Can dogs recover from Valley Fever on their own?
Some dogs do not recover in spite of everyone’s best efforts, either due to the severity of illness at the time of diagnosis or because of long-standing, poorly responsive disease. Fortunately, they represent a minority of dogs with Valley Fever.
Can dogs live with Valley Fever?
A small number of dogs, usually those that develop disseminated disease, will die from valley fever. However, the majority of dogs that are treated appropriately will recover from this disease. Your veterinarian will periodically repeat the antibody titer test to determine when the antifungal medication can be stopped.
How much does Valley fever cost a dog?
Well, dogs can get Valley Fever too, so I wanted you to know the areas where it’s common. The University of Arizona Valley Fever Center for Excellence estimates that Valley Fever costs Arizona dog owners about $60 million a year. That’s partly because the conventional drugs are so expensive and treatment lasts a long time (more about that later).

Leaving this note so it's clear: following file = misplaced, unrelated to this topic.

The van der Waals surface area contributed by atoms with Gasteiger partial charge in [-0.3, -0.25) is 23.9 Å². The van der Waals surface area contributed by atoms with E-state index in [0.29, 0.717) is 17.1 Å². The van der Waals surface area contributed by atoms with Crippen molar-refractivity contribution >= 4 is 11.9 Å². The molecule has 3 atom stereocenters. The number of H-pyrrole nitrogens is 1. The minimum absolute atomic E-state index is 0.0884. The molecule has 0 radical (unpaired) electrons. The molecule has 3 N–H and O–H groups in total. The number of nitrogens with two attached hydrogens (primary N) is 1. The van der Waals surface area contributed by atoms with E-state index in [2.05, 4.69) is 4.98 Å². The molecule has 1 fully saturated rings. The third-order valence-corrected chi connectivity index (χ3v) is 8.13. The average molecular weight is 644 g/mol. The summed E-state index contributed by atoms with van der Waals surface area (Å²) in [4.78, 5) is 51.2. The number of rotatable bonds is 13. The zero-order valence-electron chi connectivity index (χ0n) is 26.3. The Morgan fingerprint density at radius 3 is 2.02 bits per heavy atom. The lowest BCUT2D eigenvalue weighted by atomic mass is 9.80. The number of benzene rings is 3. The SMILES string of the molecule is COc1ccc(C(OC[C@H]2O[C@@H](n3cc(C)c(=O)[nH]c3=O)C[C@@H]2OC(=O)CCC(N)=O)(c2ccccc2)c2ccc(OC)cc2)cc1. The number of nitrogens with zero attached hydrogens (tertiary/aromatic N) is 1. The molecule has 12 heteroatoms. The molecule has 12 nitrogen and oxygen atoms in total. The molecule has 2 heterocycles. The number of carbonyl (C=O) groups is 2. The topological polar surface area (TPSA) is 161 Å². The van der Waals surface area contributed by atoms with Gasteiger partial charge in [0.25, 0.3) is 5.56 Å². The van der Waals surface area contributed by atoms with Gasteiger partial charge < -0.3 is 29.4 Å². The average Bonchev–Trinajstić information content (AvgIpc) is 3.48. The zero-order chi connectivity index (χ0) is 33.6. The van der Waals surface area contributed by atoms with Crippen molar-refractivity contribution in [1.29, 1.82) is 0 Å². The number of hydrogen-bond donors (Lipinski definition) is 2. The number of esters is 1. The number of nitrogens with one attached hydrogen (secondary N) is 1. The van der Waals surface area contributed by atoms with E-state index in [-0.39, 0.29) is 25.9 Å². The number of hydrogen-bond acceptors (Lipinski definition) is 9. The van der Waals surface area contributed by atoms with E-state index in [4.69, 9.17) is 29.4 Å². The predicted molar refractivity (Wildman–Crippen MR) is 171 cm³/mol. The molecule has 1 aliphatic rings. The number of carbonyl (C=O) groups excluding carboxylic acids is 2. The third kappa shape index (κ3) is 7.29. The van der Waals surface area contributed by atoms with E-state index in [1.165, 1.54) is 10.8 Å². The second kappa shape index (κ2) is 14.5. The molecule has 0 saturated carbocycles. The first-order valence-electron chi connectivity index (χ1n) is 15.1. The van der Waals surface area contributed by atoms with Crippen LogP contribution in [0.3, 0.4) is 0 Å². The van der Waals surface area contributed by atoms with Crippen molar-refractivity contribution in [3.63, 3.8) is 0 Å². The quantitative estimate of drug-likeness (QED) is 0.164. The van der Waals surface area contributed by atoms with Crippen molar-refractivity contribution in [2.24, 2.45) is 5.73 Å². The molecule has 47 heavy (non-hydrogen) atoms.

When to test for Valley fever in dogs?
Symptoms of infection may occur weeks, months, or even years after the exposure has occurred. Veterinarians who practice where Valley Fever is widespread are very familiar with the disease and will commonly test for it in dogs with typical symptoms.
When to discontinue Valley fever medication for dogs?
Veterinarians determine the best time to discontinue anti-fungal medications based on a dog’s response to treatment and follow-up testing, and then they will closely monitor for relapses. More than 90 percent of dogs that are treated for Valley Fever will survive, according to The University of Arizona.
How does a dog get Valley fever in the desert?
How Do Dogs Get Valley Fever? Coccidiodes organisms live in desert soils and produce long filaments that contain infectious spores. When the soil is disturbed, for example by a dog digging, by construction, or during a windstorm, the spores become airborne and can be inhaled.